15. GenderNet

    NSDL National Science Digital Library

    A number of reports over the past decade have paid great attention to the numerous gender inequities that exist throughout both the "developed" and "developing" nations of the world. As part of its vast program of activities, the World Bank has developed this site, which describes how the Bank "seeks to reduce gender disparities and enhance women's participation in economic development through its programs and projects." Along with describing the World Bank's programs, the site provides a host of gender statistics and provides updated research reports, and helpful development resources. The development resource section is particularly useful as it contains practical how-to strategies that may be used to close the gender gap in such areas as the digital divide, participation in rural development, and transport. Visitors will also want to take a look at GenderStats, which is an electronic database of gender statistics and indicators culled from countries across the globe, from Afghanistan to Zimbabwe.

  16. The Academic Kitchen: A Social History of Gender Stratification at the University of California, Berkeley. SUNY Series, Frontiers in Education.

    ERIC Educational Resources Information Center

    Nerad, Maresi

    This book recounts the story of the rise and fall of an all-women's department (home economics) at the University of California, Berkeley. Emphasis is on the connection between gender and status in an academic department and the life of one woman scientist, Agnes Fay Morgan, who was instrumental in the department's development. Analysis considers…

  17. Ethnicity, Gender, Social Class and Achievement Gaps at Age 16: Intersectionality and "Getting It" for the White Working Class

    ERIC Educational Resources Information Center

    Strand, Steve

    2014-01-01

    Perhaps the most prevailing inequalities in educational achievement in England are those associated with socio-economic status (SES), ethnicity and gender. However, little research has sought to compare the relative size of these gaps or to explore interactions between these factors. This paper analyses the educational achievement at age 11, 14…

  18. Racial and Gender Gaps in Academic Achievement: An Updated Look at 1993-94 Data. Report Summary.

    ERIC Educational Resources Information Center

    Dulaney, Chuck; Bethune, Ginger

    This second annual report for the Wake County (North Carolina) Public School System examined students' achievement indicators among groups that vary in gender, race, and economic status. The graphic format displays the extent of some of the gaps in academic achievement among the groups examined that existed in the 1993-94 school year, and compares…

  19. The Persistence of Traditional Gender Roles in the Information Technology Sector: A Study of Female Engineers in India

    Microsoft Academic Search

    Reena Patel; Mary Jane C. Parmentier

    2005-01-01

    As women in India enter the rapidly expanding Information Technology (IT) workforce, it could be predicted that their active participation in this sector will change their socio-economic status within the employing organization and the communities in which they reside. It is often expected that women's participation in the professional realm will contribute to a breakdown of traditional gender roles. And

  20. Influence of parental socio-economic status on diet quality of European adolescents: results from the HELENA study.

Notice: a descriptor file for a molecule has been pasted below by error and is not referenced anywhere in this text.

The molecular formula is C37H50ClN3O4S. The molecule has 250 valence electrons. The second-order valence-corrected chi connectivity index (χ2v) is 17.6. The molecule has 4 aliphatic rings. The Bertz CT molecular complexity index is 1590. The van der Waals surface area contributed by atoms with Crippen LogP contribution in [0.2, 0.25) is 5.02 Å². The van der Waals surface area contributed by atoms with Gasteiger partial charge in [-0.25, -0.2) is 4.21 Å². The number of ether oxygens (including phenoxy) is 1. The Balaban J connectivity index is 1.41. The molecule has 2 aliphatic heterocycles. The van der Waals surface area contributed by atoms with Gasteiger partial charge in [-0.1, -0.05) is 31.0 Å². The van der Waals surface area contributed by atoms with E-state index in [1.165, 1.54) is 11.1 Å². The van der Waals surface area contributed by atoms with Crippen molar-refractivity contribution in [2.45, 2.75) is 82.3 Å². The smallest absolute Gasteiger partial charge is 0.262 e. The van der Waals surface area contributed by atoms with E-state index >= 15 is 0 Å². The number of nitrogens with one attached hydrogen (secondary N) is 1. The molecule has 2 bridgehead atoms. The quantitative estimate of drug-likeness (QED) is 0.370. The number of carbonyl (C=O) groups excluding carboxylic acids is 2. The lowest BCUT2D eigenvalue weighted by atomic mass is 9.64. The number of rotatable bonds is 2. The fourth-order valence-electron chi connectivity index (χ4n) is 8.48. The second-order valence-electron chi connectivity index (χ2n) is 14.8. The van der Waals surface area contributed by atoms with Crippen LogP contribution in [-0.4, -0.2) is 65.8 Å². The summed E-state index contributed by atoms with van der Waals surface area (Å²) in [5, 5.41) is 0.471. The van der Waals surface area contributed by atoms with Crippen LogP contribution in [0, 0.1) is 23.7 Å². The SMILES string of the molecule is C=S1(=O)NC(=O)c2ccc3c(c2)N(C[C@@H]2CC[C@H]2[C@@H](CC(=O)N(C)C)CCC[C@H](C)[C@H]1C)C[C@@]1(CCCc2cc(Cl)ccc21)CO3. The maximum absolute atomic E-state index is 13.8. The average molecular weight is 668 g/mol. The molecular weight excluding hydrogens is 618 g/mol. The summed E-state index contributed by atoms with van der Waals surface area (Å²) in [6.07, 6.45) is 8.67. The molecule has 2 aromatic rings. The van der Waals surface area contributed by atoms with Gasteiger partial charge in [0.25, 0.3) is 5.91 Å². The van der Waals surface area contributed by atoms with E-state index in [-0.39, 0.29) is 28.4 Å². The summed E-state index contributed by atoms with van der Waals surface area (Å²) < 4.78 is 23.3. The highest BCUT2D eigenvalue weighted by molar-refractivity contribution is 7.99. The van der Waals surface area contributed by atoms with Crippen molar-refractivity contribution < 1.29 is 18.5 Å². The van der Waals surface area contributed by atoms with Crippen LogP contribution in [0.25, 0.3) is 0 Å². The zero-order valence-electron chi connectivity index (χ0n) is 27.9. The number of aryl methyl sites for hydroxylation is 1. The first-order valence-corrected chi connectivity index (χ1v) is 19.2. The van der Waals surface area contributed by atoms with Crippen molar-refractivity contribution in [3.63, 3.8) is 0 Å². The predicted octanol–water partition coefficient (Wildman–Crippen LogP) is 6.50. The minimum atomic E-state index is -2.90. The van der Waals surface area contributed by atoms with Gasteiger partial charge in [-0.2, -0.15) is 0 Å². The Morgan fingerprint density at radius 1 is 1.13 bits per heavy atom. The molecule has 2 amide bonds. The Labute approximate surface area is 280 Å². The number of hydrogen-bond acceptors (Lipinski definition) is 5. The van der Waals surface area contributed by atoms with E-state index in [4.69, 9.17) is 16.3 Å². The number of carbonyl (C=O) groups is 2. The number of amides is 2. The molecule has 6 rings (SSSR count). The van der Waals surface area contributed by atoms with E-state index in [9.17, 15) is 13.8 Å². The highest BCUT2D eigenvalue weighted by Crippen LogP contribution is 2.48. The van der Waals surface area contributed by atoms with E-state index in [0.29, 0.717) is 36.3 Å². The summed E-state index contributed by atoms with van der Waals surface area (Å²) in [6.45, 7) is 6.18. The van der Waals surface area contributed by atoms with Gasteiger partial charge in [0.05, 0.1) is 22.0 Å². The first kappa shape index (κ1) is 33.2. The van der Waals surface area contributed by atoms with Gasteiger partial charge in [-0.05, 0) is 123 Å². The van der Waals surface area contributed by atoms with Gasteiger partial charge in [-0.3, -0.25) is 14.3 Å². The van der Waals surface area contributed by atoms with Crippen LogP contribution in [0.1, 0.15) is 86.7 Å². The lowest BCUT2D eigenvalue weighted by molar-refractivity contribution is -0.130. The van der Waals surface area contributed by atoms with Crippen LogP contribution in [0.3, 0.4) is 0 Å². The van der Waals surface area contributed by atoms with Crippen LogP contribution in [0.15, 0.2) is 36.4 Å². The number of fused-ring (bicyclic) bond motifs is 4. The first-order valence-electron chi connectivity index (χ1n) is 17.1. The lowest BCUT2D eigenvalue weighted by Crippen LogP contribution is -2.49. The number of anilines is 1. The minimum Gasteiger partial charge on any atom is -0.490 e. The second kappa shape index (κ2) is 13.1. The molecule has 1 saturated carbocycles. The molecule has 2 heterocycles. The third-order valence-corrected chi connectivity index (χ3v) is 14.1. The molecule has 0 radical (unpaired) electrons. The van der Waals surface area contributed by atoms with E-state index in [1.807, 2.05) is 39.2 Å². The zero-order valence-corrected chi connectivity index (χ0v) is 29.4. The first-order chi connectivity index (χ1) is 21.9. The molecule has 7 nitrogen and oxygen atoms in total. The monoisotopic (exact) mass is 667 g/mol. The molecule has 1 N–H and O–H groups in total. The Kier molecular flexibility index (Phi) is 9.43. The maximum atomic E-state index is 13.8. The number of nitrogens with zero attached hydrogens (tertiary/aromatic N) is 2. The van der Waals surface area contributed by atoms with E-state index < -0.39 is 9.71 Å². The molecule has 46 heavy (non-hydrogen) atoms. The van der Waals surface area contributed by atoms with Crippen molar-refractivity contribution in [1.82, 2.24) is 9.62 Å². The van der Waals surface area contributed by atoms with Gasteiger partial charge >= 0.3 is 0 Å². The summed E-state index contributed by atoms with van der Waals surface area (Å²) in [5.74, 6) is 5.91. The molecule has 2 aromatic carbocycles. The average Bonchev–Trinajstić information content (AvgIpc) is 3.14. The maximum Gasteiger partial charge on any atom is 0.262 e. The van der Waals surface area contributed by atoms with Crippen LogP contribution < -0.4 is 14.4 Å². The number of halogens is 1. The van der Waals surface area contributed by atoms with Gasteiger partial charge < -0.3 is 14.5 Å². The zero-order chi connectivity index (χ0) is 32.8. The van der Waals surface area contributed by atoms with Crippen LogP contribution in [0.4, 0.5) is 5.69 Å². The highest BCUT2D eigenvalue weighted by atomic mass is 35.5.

PubMed

    Béghin, L; Dauchet, L; De Vriendt, Tineke; Cuenca-García, M; Manios, Y; Toti, E; Plada, M; Widhalm, K; Repasy, J; Huybrechts, I; Kersting, M; Moreno, L A; Dallongeville, J

    2014-04-14

    Diet quality is influenced by socio-economic and geographical factors. The present study sought to assess whether adolescents' diet quality is affected by their parents' socio-economic status and whether the relationship between these factors is similar in northern and southern Europe. Data collected in the Healthy Lifestyle in Europe by Nutrition in Adolescence (HELENA) study in eight European countries were analysed. Dietary intake data were recorded via repeated 24 h recalls (using specifically developed HELENA Dietary Intake Assessment Tool software) and converted into an adolescent-specific Diet Quality Index (DQI-AM). Socio-economic status was estimated through parental educational level (Par-Educ-Lev) and parental occupation level (Par-Occ-Lev) as reported by the adolescents in a specific questionnaire. The DQI-AM data were then analysed as a function of Par-Educ-Lev and Par-Occ-Lev in northern European countries (Austria, Belgium, France, Germany and Sweden) and southern European countries (Greece, Italy and Spain). We studied a total of 1768 adolescents (age 14.7 (SD 1.3) years; percentage of girls: 52.8%; 1135 and 633 subjects from northern and southern Europe, respectively). On average, the DQI-AM score was higher in southern Europe than in northern Europe (69.1 (SD 0.1) v. 60.4 (SD 2.8), respectively; P < 0.001; ? = 12.6%). The DQI was positively correlated with both paternal and maternal Par-Educ-Lev. However, this association was more pronounced in northern Europe than in southern Europe (P interaction = 0.004 for the mother and 0.06 for the father). The DQI was also positively correlated with Par-Occ-Lev (all P trends < 0.01), but this correlation was independent of the geographical area (P interaction = 0.51 for the mother and 0.50 for the father). In conclusion, Par-Educ-Lev and Par-Occ-Lev are associated with diet quality in adolescents in Europe. However, this association differs between northern Europe and southern Europe. PMID:24330831

  1. Marital Status and Cognitive Impairment among Community-Dwelling Chinese Older Adults: The Role of Gender and Social Engagement